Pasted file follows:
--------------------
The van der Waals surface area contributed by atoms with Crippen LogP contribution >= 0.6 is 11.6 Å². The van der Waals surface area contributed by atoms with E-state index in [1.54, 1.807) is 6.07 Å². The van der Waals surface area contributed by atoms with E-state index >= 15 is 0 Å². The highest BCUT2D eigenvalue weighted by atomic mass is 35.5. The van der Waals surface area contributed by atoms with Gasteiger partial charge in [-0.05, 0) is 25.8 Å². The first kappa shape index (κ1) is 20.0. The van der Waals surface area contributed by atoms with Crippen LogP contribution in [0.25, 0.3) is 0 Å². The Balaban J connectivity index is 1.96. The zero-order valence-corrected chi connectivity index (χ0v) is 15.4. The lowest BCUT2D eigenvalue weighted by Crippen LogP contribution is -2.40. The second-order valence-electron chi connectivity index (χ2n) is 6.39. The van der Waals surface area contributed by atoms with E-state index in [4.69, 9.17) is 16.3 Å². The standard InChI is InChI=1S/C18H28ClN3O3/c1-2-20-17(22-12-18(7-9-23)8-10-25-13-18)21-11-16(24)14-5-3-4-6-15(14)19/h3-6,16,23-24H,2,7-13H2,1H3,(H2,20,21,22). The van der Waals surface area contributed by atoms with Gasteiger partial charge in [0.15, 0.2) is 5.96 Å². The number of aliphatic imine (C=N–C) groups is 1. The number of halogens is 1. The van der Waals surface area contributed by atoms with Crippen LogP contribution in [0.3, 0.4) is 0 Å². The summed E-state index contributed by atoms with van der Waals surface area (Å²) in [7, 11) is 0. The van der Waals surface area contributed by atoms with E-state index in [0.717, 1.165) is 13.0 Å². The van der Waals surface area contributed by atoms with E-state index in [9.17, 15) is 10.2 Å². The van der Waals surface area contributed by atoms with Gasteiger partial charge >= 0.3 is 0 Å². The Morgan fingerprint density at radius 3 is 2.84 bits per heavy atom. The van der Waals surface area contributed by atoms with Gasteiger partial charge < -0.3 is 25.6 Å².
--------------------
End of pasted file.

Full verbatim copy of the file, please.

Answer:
The van der Waals surface area contributed by atoms with Crippen LogP contribution >= 0.6 is 11.6 Å². The van der Waals surface area contributed by atoms with E-state index in [1.54, 1.807) is 6.07 Å². The van der Waals surface area contributed by atoms with E-state index >= 15 is 0 Å². The highest BCUT2D eigenvalue weighted by atomic mass is 35.5. The van der Waals surface area contributed by atoms with Gasteiger partial charge in [-0.05, 0) is 25.8 Å². The first kappa shape index (κ1) is 20.0. The van der Waals surface area contributed by atoms with Crippen LogP contribution in [0.25, 0.3) is 0 Å². The Balaban J connectivity index is 1.96. The zero-order valence-corrected chi connectivity index (χ0v) is 15.4. The lowest BCUT2D eigenvalue weighted by Crippen LogP contribution is -2.40. The second-order valence-electron chi connectivity index (χ2n) is 6.39. The van der Waals surface area contributed by atoms with E-state index in [4.69, 9.17) is 16.3 Å². The standard InChI is InChI=1S/C18H28ClN3O3/c1-2-20-17(22-12-18(7-9-23)8-10-25-13-18)21-11-16(24)14-5-3-4-6-15(14)19/h3-6,16,23-24H,2,7-13H2,1H3,(H2,20,21,22). The van der Waals surface area contributed by atoms with Gasteiger partial charge in [0.15, 0.2) is 5.96 Å². The number of aliphatic imine (C=N–C) groups is 1. The number of halogens is 1. The van der Waals surface area contributed by atoms with Crippen LogP contribution in [0.3, 0.4) is 0 Å². The summed E-state index contributed by atoms with van der Waals surface area (Å²) in [7, 11) is 0. The van der Waals surface area contributed by atoms with E-state index in [0.717, 1.165) is 13.0 Å². The van der Waals surface area contributed by atoms with E-state index in [9.17, 15) is 10.2 Å². The van der Waals surface area contributed by atoms with Gasteiger partial charge >= 0.3 is 0 Å². The Morgan fingerprint density at radius 3 is 2.84 bits per heavy atom. The van der Waals surface area contributed by atoms with Gasteiger partial charge < -0.3 is 25.6 Å².